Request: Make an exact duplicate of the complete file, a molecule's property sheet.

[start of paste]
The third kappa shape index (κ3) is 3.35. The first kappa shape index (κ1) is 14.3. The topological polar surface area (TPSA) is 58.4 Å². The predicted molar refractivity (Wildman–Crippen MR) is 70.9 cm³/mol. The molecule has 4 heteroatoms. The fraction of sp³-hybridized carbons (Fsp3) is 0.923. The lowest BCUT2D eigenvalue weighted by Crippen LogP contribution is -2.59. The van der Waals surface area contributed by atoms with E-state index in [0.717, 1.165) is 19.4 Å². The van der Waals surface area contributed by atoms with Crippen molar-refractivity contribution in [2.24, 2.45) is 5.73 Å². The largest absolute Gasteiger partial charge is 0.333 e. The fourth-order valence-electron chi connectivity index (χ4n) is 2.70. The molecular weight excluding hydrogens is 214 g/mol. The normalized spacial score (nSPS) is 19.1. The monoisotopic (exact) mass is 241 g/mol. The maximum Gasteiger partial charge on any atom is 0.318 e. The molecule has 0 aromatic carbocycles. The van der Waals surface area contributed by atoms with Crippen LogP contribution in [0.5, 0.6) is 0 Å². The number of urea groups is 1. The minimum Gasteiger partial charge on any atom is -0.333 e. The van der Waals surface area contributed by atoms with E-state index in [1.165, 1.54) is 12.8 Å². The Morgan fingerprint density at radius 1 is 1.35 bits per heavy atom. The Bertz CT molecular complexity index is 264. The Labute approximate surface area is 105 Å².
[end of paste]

The third kappa shape index (κ3) is 3.35. The first kappa shape index (κ1) is 14.3. The topological polar surface area (TPSA) is 58.4 Å². The predicted molar refractivity (Wildman–Crippen MR) is 70.9 cm³/mol. The molecule has 4 heteroatoms. The fraction of sp³-hybridized carbons (Fsp3) is 0.923. The lowest BCUT2D eigenvalue weighted by Crippen LogP contribution is -2.59. The van der Waals surface area contributed by atoms with E-state index in [0.717, 1.165) is 19.4 Å². The van der Waals surface area contributed by atoms with Crippen molar-refractivity contribution in [2.24, 2.45) is 5.73 Å². The largest absolute Gasteiger partial charge is 0.333 e. The fourth-order valence-electron chi connectivity index (χ4n) is 2.70. The molecular weight excluding hydrogens is 214 g/mol. The normalized spacial score (nSPS) is 19.1. The monoisotopic (exact) mass is 241 g/mol. The maximum Gasteiger partial charge on any atom is 0.318 e. The molecule has 0 aromatic carbocycles. The van der Waals surface area contributed by atoms with Crippen LogP contribution in [0.5, 0.6) is 0 Å². The number of urea groups is 1. The minimum Gasteiger partial charge on any atom is -0.333 e. The van der Waals surface area contributed by atoms with E-state index in [1.165, 1.54) is 12.8 Å². The Morgan fingerprint density at radius 1 is 1.35 bits per heavy atom. The Bertz CT molecular complexity index is 264. The Labute approximate surface area is 105 Å².